wed 24/07/2024

Blu-ray: The Glass Key/The Blue Dahlia | reviews, news & interviews

Blu-ray: The Glass Key/The Blue Dahlia

Blu-ray: The Glass Key/The Blue Dahlia

Two film noirs showcase the impeccable coolness of Alan Ladd and Veronica Lake

Defying the dark: Alan Ladd lights Veronica Lake in a 'Blue Dahlia' publicity stillParamount Pictures

In popular accounts of Hollywood history, Humphrey Bogart and Lauren Bacall, the insolent real-life first couple of Warner Bros film noirs, have traditionally overshadowed Alan Ladd and Veronica Lake.

Paramount's fallen angels were quieter onscreen than Bogart and Bacall, but their visual harmony as slender, diminutive blond(e)s he hard and unsentimental, she silky and insouciant made for noir's coollest romantic partnership.

Arrow Academy has now rereleased The Glass Key (1942) and The Blue Dahia (1946), the middle pair of the four thrillers that teamed Ladd and Lake, on separate Blu-ray discs packaged in spiffily designed cases featuring neon-themed graphics. 

Adapted from a Dashiell Hammett novel that had been woodenly filmed in 1935, The Glass Key stars Ladd as Ed Beaumont, the loyal fixer of the crooked politician Paul Madvig (Brian Donlevy), who backs a reform candidate for a gubernatorial position so he can win his daughter, Janet (Lake). Unfortunately for Madvig, Janet and Beaumont fall in lust at first. Then he's implicated in the murder of her wastrel brother. Taxed with defeating the powerful racketeer (Joseph Calleia) turning the screw on Madvig, Beaumont takes a sadistic homoerotic beating from his uncouth heavy (William Bendix).

Though director Stuart Heisler doesn't paint as poisonous a picture of political corruption as All the King's Men (1949) or The Big Heat (1953), the masochistic, amoral Beaumont who's prepared to shop Janet to clear Madvig's name registers as one of the most psychologically complex of early noir protagonists.

Famously sustained by an alcoholic binge, Raymond Chandler wrote The Blue Dahlia and earned an Oscar nomination for his efforts. Dour ex-Naval flyer Johnny Morrison (Ladd) returns from the Pacific to find his wife Helen (Doris Dowling) is sleeping with Eddie Harwood (the excellent Howard da Silva), an East Coast gangster who has relocated to Hollywood.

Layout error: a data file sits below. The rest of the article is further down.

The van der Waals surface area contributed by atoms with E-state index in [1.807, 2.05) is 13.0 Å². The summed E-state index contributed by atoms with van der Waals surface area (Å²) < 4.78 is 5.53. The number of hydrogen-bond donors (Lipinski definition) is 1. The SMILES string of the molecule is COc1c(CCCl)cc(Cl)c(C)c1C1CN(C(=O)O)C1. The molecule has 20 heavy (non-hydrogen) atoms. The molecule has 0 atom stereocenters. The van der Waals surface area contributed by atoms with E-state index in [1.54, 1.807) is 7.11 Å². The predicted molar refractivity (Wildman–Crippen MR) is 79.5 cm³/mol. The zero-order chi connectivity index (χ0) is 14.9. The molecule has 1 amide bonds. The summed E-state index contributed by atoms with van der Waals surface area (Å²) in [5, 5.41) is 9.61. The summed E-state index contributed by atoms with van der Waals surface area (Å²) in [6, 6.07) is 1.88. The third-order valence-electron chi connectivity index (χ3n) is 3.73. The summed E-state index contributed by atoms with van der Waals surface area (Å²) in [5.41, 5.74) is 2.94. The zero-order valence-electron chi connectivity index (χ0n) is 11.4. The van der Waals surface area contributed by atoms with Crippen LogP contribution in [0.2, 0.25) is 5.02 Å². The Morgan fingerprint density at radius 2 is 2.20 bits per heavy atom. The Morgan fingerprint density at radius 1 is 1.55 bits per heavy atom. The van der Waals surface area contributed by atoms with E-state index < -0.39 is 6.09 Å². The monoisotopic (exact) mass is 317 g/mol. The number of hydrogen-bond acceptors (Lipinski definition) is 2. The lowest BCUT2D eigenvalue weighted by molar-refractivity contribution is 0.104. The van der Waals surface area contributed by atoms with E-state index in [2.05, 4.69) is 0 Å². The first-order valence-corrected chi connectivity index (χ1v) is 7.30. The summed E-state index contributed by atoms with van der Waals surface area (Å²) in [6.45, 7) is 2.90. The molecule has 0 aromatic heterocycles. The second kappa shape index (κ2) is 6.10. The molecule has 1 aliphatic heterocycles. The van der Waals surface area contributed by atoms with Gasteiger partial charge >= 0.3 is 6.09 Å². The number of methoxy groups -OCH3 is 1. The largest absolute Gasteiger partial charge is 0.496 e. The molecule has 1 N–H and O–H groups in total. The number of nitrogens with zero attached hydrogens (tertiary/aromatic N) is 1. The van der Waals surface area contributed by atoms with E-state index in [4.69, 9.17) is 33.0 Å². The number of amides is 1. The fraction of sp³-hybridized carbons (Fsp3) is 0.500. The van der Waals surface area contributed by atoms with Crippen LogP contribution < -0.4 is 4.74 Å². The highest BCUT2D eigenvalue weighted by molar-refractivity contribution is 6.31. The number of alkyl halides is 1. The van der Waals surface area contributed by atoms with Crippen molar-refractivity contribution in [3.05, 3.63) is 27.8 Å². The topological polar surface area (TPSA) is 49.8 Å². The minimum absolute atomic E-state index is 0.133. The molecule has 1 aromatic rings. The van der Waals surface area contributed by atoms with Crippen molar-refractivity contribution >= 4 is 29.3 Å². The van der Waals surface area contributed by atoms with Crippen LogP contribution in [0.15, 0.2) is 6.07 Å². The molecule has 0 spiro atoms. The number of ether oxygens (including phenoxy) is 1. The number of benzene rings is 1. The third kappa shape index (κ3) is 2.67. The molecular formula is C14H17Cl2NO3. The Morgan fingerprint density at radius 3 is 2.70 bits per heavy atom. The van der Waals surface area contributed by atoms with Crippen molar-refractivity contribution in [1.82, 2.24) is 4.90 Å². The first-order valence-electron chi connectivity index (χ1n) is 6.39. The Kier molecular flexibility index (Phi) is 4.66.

The film recognizes the plight of World War II vets suffering PTSD

Discovering that she was drunk behind the wheel when their small son was killed in a car crash, Johnny heads off into the night and is rescued from a downpour by Harwood's estranged wife, Joyce (Lake), who picks him up in her car, just like that. Helen meanwhile picks up Johnny's brain-damaged former crewman Buzz (Bendix). Next morning, her cleaner finds her dead. The audience knows Johnny has an alibi, but the cops don't.

A whodunit atmospherically directed by George Marshall, The Blue Dahlia is recognisably Chandlerian: Harwood, Joyce, the weaselly old hotel detective (Will Wright), and a stony police captain (Tom Powers) all have equivalents in his novels. Helen's murder recalls pivotal events in The Big Sleep and The Long Goodbye; Buzz's amnesiacal black-outs were prompted by Chandler's. More important, the film recognizes the plight of World War Two vets suffering PTSD, disorientation, and alienation.

Chandler wasn't being snide, meanwhile, about the wives' implied promiscuity. Helen is guilt-ridden and self-destructive. Joyce, disappointed in love, isn't going to wallow in misery; she simply likes the cut of Johnny's jib. And Ladd and Lake only had to sit next to each other in a car ploughing through fake rain against back-projected scenery to make beautiful music.

The discs' extras include the contemporary radio dramatisations: Ladd and Lake voiced The Blue Dahlia; Ladd, Marjorie Reynolds, and Gene Kelly voiced The Glass Key.

They only had to sit next to each other in a car plowing through fake rain to make beautiful music


Editor Rating: 
Average: 4 (1 vote)

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